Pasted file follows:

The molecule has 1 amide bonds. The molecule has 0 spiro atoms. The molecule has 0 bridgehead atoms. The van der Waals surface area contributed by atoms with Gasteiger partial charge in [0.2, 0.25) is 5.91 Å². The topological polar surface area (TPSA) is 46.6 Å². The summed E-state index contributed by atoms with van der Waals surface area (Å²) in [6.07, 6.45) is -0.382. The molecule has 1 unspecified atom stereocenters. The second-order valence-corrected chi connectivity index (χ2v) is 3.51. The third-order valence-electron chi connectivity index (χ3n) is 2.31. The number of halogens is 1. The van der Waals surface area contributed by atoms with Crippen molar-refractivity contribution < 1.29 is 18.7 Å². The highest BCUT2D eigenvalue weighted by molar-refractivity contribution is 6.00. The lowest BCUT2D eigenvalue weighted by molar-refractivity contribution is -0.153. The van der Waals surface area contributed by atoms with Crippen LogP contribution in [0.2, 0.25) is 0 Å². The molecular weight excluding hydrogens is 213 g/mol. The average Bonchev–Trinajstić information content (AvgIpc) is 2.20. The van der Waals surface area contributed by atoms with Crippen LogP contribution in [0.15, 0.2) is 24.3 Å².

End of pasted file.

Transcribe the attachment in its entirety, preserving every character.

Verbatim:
The molecule has 1 amide bonds. The molecule has 0 spiro atoms. The molecule has 0 bridgehead atoms. The van der Waals surface area contributed by atoms with Gasteiger partial charge in [0.2, 0.25) is 5.91 Å². The topological polar surface area (TPSA) is 46.6 Å². The summed E-state index contributed by atoms with van der Waals surface area (Å²) in [6.07, 6.45) is -0.382. The molecule has 1 unspecified atom stereocenters. The second-order valence-corrected chi connectivity index (χ2v) is 3.51. The third-order valence-electron chi connectivity index (χ3n) is 2.31. The number of halogens is 1. The van der Waals surface area contributed by atoms with Crippen molar-refractivity contribution < 1.29 is 18.7 Å². The highest BCUT2D eigenvalue weighted by molar-refractivity contribution is 6.00. The lowest BCUT2D eigenvalue weighted by molar-refractivity contribution is -0.153. The van der Waals surface area contributed by atoms with Crippen LogP contribution in [0.2, 0.25) is 0 Å². The molecular weight excluding hydrogens is 213 g/mol. The average Bonchev–Trinajstić information content (AvgIpc) is 2.20. The van der Waals surface area contributed by atoms with Crippen LogP contribution in [0.15, 0.2) is 24.3 Å².